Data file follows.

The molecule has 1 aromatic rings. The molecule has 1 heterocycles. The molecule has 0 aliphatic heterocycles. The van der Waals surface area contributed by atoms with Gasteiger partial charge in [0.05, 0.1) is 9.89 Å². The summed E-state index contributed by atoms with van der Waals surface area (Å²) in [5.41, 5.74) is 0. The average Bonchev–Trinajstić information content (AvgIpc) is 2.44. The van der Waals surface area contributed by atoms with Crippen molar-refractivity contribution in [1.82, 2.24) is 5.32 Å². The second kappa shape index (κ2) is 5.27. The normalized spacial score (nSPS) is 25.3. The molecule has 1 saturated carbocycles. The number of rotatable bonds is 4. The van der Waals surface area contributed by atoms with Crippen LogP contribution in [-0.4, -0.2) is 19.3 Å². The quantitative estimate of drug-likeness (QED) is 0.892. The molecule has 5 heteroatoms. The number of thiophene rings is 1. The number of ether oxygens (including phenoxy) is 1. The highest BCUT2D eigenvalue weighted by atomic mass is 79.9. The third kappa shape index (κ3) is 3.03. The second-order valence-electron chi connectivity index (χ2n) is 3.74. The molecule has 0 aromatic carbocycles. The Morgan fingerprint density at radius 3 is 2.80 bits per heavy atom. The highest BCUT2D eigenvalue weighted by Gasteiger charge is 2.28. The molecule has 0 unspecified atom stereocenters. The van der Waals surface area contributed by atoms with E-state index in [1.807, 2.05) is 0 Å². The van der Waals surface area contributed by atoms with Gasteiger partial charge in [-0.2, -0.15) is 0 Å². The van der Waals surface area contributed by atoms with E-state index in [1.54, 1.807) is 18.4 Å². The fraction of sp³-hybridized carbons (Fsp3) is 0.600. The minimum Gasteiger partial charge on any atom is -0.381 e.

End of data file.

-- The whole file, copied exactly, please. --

The molecule has 1 aromatic rings. The molecule has 1 heterocycles. The molecule has 0 aliphatic heterocycles. The van der Waals surface area contributed by atoms with Gasteiger partial charge in [0.05, 0.1) is 9.89 Å². The summed E-state index contributed by atoms with van der Waals surface area (Å²) in [5.41, 5.74) is 0. The average Bonchev–Trinajstić information content (AvgIpc) is 2.44. The van der Waals surface area contributed by atoms with Crippen molar-refractivity contribution in [1.82, 2.24) is 5.32 Å². The second kappa shape index (κ2) is 5.27. The normalized spacial score (nSPS) is 25.3. The molecule has 1 saturated carbocycles. The number of rotatable bonds is 4. The van der Waals surface area contributed by atoms with Crippen LogP contribution in [-0.4, -0.2) is 19.3 Å². The quantitative estimate of drug-likeness (QED) is 0.892. The molecule has 5 heteroatoms. The number of thiophene rings is 1. The number of ether oxygens (including phenoxy) is 1. The highest BCUT2D eigenvalue weighted by atomic mass is 79.9. The third kappa shape index (κ3) is 3.03. The second-order valence-electron chi connectivity index (χ2n) is 3.74. The molecule has 0 aromatic carbocycles. The Morgan fingerprint density at radius 3 is 2.80 bits per heavy atom. The highest BCUT2D eigenvalue weighted by Gasteiger charge is 2.28. The molecule has 0 unspecified atom stereocenters. The van der Waals surface area contributed by atoms with E-state index in [1.807, 2.05) is 0 Å². The van der Waals surface area contributed by atoms with Gasteiger partial charge in [-0.2, -0.15) is 0 Å². The van der Waals surface area contributed by atoms with E-state index in [1.54, 1.807) is 18.4 Å². The fraction of sp³-hybridized carbons (Fsp3) is 0.600. The minimum Gasteiger partial charge on any atom is -0.381 e.